When 4.5 was released, we had to back our code down to 3.5 to the code we produce for our users will be stable because someone made the decision to overlay 4.0. We can't code for workarounds since we can't tell if our code is running under 4.0 or 4.5.
Then, someone made the decision to have 4.5.1 overlay 4.5 and again the bugs are hidden from us and we can't code around anything. My guess is that this was done because of the criticism aimed at MS because of the amount of storage that the OS and other components take up on Surface RT and Pro. If (a big "if") I am correct, then you have managed to make developers lives a living h3ll just to save a few bits on a failed device.
We have already started down the path of building our own dev environment. It is about 80% done. It will allow us to take a single model and output code for .Net, iOS, or Android. If the next version overlays any other version, we will officially be done with .Net. We will still support the current 3.5 based code for our customers, but there will be no forward path.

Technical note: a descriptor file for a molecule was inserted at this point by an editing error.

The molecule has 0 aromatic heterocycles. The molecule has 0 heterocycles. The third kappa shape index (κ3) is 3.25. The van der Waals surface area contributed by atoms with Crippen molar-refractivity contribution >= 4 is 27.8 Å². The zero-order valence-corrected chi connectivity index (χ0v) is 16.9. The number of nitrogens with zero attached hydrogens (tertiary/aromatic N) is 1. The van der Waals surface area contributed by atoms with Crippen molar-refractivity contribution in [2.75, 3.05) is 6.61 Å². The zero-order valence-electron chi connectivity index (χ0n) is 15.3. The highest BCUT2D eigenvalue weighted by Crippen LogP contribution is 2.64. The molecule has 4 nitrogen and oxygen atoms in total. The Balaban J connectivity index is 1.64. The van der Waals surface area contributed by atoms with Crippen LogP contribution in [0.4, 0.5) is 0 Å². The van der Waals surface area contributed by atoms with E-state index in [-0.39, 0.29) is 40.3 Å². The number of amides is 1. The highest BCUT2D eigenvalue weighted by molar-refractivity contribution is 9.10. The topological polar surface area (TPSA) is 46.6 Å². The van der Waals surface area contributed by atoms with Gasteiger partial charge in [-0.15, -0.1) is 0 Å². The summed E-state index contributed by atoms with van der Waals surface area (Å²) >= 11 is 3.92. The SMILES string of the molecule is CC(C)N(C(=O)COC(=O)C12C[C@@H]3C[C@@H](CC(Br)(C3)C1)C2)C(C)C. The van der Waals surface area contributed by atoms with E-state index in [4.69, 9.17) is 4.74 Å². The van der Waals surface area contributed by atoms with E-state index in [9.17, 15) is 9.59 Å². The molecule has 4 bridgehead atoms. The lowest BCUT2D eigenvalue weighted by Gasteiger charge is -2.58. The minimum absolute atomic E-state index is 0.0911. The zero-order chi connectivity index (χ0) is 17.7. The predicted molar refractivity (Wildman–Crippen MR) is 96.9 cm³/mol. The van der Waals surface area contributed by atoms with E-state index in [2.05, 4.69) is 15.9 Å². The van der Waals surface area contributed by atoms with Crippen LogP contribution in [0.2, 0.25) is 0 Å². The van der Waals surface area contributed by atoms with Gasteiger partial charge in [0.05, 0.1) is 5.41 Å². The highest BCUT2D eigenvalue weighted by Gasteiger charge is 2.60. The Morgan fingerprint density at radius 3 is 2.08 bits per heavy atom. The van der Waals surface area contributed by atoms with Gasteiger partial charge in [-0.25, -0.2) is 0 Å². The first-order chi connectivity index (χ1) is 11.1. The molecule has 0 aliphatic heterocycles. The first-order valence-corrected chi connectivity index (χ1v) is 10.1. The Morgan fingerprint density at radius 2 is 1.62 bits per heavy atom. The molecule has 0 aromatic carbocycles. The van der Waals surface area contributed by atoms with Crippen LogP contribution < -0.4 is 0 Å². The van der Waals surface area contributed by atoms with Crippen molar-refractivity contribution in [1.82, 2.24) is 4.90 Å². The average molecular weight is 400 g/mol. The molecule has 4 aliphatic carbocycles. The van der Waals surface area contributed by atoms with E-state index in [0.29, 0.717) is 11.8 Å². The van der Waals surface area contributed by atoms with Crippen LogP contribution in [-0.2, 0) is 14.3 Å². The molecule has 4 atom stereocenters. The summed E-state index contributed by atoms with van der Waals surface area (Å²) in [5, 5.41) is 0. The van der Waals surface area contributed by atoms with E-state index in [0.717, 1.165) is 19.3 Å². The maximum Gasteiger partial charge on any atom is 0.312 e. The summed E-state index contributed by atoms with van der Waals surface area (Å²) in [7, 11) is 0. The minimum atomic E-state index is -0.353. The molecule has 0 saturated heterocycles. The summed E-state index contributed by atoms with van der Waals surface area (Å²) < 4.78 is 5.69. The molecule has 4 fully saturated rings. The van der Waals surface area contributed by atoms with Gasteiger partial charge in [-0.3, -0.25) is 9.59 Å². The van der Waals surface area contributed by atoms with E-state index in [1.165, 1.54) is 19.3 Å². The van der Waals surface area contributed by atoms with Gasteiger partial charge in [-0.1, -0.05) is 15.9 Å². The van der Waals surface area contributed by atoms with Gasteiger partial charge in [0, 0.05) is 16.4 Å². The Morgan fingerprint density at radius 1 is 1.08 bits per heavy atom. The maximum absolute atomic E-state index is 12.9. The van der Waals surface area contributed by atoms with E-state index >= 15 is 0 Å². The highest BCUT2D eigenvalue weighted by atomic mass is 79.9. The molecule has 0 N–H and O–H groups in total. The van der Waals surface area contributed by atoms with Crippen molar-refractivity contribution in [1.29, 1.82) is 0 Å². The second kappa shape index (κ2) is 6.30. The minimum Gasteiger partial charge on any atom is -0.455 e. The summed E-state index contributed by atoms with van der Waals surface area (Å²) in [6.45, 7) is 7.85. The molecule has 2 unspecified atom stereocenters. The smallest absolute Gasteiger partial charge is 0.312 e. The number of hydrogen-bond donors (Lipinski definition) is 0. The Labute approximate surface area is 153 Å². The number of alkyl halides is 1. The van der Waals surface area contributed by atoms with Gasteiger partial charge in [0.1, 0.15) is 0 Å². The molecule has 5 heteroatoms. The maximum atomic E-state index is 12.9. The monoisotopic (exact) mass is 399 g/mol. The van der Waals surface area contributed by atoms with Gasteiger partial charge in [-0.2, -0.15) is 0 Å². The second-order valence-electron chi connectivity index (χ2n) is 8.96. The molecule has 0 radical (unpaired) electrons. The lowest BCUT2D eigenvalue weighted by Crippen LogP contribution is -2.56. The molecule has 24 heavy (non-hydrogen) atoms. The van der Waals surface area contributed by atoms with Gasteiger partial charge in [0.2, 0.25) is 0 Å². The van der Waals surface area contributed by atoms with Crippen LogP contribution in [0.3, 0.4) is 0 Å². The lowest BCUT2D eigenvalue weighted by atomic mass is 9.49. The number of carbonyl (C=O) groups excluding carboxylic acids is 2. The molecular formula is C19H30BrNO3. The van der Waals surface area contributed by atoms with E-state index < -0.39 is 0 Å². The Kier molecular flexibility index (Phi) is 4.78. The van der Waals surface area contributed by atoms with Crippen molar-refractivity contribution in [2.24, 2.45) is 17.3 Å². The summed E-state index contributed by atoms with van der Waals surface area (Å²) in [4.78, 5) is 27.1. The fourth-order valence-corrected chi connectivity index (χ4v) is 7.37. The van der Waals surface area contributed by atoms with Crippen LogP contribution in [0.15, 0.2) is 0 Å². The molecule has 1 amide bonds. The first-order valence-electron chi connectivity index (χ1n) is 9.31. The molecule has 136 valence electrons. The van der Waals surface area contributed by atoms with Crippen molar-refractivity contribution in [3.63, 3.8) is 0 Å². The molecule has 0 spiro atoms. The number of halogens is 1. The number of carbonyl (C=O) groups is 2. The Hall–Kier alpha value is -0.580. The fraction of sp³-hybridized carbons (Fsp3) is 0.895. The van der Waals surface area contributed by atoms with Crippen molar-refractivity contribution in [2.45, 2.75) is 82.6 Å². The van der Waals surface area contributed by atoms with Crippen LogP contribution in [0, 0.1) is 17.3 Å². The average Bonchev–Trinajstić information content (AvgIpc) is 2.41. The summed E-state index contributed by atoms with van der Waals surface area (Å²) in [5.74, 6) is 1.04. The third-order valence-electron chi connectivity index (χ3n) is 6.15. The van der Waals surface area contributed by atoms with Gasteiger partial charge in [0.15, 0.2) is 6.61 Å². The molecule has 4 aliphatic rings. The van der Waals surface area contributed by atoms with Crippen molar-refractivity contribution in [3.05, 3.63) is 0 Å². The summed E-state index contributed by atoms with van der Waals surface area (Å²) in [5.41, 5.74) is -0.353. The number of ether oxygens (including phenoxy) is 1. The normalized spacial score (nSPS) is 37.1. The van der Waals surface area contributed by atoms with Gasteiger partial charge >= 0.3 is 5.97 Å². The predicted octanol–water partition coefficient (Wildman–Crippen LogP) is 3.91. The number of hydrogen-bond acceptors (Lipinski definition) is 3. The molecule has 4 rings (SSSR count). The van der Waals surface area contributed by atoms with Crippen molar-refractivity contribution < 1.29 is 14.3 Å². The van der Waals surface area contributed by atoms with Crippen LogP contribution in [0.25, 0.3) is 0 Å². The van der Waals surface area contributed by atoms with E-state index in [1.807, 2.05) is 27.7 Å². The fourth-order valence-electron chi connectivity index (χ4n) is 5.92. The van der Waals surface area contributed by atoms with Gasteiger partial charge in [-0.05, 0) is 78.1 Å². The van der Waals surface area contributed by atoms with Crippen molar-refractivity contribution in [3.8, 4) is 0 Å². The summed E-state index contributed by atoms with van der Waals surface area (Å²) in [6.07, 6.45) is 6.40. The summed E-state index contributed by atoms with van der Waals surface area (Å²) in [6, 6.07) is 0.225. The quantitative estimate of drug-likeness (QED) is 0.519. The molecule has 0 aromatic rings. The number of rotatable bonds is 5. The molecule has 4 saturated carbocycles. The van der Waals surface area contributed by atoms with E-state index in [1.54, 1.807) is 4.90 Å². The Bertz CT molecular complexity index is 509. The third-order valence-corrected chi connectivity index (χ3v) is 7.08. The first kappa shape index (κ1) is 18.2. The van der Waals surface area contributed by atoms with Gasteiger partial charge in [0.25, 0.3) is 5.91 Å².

I love how EF5 seamlessly does what a person used to have work harder at to get the POCOs. The project I am presently doing is so much nicer due to how EF5 works, and how much cleaner it lets my code and my development experience be.
I just hope the team keeps pursuing that kind of result in .NET in general.
While I do appreciate the effort to drum up support for Uservoice requests I do have some gripes with the UserVoice service. Here they are in an effort to help you feel our pain.